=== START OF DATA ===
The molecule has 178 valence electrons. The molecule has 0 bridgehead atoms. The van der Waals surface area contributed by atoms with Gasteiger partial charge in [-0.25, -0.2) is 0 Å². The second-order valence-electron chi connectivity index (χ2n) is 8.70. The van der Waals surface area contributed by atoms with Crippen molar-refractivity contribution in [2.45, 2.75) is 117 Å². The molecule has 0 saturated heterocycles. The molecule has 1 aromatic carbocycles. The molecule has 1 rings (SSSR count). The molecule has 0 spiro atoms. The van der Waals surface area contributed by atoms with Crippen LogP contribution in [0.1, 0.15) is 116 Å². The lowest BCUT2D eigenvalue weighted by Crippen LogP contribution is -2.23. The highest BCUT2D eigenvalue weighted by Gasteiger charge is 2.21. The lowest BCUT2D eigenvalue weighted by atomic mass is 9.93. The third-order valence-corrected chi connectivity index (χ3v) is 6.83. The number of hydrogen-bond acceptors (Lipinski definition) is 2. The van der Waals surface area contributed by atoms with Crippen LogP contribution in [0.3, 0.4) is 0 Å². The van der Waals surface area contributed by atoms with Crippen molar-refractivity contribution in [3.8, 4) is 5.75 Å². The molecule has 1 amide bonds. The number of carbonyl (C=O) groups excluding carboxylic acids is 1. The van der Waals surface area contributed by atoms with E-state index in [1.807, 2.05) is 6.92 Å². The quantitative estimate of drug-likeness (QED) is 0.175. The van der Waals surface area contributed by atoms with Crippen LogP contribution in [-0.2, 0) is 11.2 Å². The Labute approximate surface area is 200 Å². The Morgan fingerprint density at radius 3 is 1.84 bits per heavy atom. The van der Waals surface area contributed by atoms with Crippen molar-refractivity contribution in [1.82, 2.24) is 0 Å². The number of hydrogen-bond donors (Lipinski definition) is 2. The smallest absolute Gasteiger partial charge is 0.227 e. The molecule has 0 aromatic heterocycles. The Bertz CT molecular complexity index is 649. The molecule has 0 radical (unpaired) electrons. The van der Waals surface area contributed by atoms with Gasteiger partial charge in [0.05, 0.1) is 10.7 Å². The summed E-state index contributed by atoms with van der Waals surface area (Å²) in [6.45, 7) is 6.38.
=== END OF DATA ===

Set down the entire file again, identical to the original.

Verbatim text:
The molecule has 178 valence electrons. The molecule has 0 bridgehead atoms. The van der Waals surface area contributed by atoms with Gasteiger partial charge in [-0.25, -0.2) is 0 Å². The second-order valence-electron chi connectivity index (χ2n) is 8.70. The van der Waals surface area contributed by atoms with Crippen molar-refractivity contribution in [2.45, 2.75) is 117 Å². The molecule has 0 saturated heterocycles. The molecule has 1 aromatic carbocycles. The molecule has 1 rings (SSSR count). The molecule has 0 spiro atoms. The van der Waals surface area contributed by atoms with Crippen LogP contribution in [0.1, 0.15) is 116 Å². The lowest BCUT2D eigenvalue weighted by Crippen LogP contribution is -2.23. The highest BCUT2D eigenvalue weighted by Gasteiger charge is 2.21. The lowest BCUT2D eigenvalue weighted by atomic mass is 9.93. The third-order valence-corrected chi connectivity index (χ3v) is 6.83. The number of hydrogen-bond acceptors (Lipinski definition) is 2. The van der Waals surface area contributed by atoms with Crippen LogP contribution in [0.3, 0.4) is 0 Å². The van der Waals surface area contributed by atoms with Crippen molar-refractivity contribution in [3.8, 4) is 5.75 Å². The molecule has 1 amide bonds. The number of carbonyl (C=O) groups excluding carboxylic acids is 1. The van der Waals surface area contributed by atoms with E-state index in [1.807, 2.05) is 6.92 Å². The quantitative estimate of drug-likeness (QED) is 0.175. The van der Waals surface area contributed by atoms with Crippen LogP contribution in [-0.2, 0) is 11.2 Å². The Labute approximate surface area is 200 Å². The Morgan fingerprint density at radius 3 is 1.84 bits per heavy atom. The van der Waals surface area contributed by atoms with Crippen molar-refractivity contribution in [1.82, 2.24) is 0 Å². The number of hydrogen-bond donors (Lipinski definition) is 2. The smallest absolute Gasteiger partial charge is 0.227 e. The molecule has 0 aromatic heterocycles. The Bertz CT molecular complexity index is 649. The molecule has 0 radical (unpaired) electrons. The van der Waals surface area contributed by atoms with Gasteiger partial charge in [0.05, 0.1) is 10.7 Å². The summed E-state index contributed by atoms with van der Waals surface area (Å²) in [6.45, 7) is 6.38.